Cheonggyecheon Stream’s Transformation

25 Feb

Me and Lawson went to Cheonggyecheon stream a couple of weekends ago on a very chilly Lunar New Year’s Day. Even though it was bitingly cold every time I took my hands out my pockets to take a photo I didn’t want to stop. This area of Seoul is what I had imagined for a capital city and more. It had the huge sky scrapers and modern glass architecture you expect from a capital city but so far I hadn’t felt like I’d seen it in Seoul. This is entirely our fault because, until this weekend, we’d kept cautiously to the tourist areas -Itaewon and Hongdae. I say ‘more’, because as well as the modern, recently refurbished stream, and the towering glass sky scrapers, in the mist you could see beautiful green and rocky mountains in the distance. It’s quite the contrast and completely unlike any capital city I’ve visited before.

In 2005 they spent $900 million refurbishing the water edges and generally beautifying it and making it look incredibly urban. I think in the Summer they have lots of plants and greenery but with it being winter the plants were dead and the fountains were frozen. It still looked incredibly modern and cool though.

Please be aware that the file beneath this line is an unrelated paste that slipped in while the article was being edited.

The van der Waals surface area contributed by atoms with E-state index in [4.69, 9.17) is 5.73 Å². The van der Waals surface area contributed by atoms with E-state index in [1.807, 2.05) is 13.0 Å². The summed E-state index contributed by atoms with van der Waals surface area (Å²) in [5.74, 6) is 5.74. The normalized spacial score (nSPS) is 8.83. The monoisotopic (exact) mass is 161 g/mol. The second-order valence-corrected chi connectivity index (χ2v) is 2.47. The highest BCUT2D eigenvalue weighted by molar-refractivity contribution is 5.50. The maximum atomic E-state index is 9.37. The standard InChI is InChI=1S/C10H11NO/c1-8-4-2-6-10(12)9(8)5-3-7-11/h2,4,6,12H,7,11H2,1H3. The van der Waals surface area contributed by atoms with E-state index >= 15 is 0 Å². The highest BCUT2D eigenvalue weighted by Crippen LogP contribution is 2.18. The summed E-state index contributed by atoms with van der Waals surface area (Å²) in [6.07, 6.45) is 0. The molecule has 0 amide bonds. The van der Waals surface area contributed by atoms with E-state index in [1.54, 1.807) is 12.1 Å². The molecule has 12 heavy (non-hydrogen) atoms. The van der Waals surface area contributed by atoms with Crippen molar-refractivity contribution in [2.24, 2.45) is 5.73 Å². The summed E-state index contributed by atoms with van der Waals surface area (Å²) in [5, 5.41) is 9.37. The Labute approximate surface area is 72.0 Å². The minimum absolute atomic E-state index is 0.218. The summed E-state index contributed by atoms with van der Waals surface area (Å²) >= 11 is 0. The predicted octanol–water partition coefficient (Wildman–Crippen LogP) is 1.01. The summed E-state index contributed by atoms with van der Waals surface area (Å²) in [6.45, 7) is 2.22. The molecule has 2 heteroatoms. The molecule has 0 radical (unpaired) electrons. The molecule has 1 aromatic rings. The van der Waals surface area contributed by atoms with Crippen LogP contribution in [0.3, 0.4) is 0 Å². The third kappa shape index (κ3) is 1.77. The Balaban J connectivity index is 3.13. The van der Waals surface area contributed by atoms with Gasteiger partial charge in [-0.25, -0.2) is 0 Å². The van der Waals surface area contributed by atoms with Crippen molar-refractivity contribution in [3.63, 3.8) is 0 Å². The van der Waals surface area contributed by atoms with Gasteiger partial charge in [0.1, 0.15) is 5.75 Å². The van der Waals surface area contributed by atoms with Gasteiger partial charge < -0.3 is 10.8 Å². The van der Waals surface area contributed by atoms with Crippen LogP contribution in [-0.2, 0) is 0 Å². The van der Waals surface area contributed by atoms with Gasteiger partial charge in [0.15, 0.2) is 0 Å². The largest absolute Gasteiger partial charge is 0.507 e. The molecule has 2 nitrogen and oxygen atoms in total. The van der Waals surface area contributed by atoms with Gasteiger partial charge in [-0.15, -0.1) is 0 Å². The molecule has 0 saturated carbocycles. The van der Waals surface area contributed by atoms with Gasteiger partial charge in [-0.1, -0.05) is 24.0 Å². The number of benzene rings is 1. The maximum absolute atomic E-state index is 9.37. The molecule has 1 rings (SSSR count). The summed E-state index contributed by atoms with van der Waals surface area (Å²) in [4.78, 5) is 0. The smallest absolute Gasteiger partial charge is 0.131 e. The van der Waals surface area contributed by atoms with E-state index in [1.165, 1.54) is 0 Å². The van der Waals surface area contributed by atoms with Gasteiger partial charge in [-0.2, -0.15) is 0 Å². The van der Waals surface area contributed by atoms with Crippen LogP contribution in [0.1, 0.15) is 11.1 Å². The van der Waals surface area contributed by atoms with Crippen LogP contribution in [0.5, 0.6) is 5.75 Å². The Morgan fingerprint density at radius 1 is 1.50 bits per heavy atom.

Under Gwangtonggyo bridge they had copies of photographs showing what this area looked like during the first half of the 20th century. It was incredible. It was unrecognisable, not only from what it looked like now, but so far away from how I see Korea as a whole. It is quite easy to forget, as a Westerner, how far Korea has come in such a short time. The photos showed shanty houses propped up on the waters edge on stilts. It looked third world, poverty stricken and frankly, very ugly.

I was recently talking to a Korean co-worker who was telling me that the slow-pace, relaxed life in Australia drove him crazy. He has a dual passport and has spent many years living in Oz. He loved it and wants to return, but he said he couldn’t understand how a weeks work could drag into months. I can see where he is coming from; the first word I learnt when I came to Korea is “bolly” which means ‘hurry’, and one of the first things I noticed was how fast everyone drove. Korea really does live life in the fast lane in day to day life and in general. The urban project took just two years to complete and it is completely transformed from what it used to look like.

Cheonggyecheon Stream in the 1950s


And now. 


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